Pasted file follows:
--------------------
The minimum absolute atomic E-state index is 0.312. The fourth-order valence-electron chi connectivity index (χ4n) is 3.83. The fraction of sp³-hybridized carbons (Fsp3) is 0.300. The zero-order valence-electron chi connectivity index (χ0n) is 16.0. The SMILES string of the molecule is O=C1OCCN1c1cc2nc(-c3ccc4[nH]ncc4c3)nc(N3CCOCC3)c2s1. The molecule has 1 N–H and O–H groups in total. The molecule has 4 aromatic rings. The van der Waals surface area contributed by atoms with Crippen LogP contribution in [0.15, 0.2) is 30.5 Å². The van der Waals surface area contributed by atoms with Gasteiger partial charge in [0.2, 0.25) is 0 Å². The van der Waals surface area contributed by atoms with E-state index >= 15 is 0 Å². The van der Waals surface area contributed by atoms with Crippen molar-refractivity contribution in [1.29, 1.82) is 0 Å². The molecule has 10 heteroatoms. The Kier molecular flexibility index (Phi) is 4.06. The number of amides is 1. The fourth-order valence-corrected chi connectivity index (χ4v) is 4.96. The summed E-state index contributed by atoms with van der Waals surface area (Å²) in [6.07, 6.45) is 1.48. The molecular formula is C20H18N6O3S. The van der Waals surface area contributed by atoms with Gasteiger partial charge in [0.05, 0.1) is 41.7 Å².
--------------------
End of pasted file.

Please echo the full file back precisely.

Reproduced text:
The minimum absolute atomic E-state index is 0.312. The fourth-order valence-electron chi connectivity index (χ4n) is 3.83. The fraction of sp³-hybridized carbons (Fsp3) is 0.300. The zero-order valence-electron chi connectivity index (χ0n) is 16.0. The SMILES string of the molecule is O=C1OCCN1c1cc2nc(-c3ccc4[nH]ncc4c3)nc(N3CCOCC3)c2s1. The molecule has 1 N–H and O–H groups in total. The molecule has 4 aromatic rings. The van der Waals surface area contributed by atoms with Crippen LogP contribution in [0.15, 0.2) is 30.5 Å². The van der Waals surface area contributed by atoms with Gasteiger partial charge in [0.2, 0.25) is 0 Å². The van der Waals surface area contributed by atoms with E-state index >= 15 is 0 Å². The van der Waals surface area contributed by atoms with Crippen molar-refractivity contribution in [1.29, 1.82) is 0 Å². The molecule has 10 heteroatoms. The Kier molecular flexibility index (Phi) is 4.06. The number of amides is 1. The fourth-order valence-corrected chi connectivity index (χ4v) is 4.96. The summed E-state index contributed by atoms with van der Waals surface area (Å²) in [6.07, 6.45) is 1.48. The molecular formula is C20H18N6O3S. The van der Waals surface area contributed by atoms with Gasteiger partial charge in [0.05, 0.1) is 41.7 Å².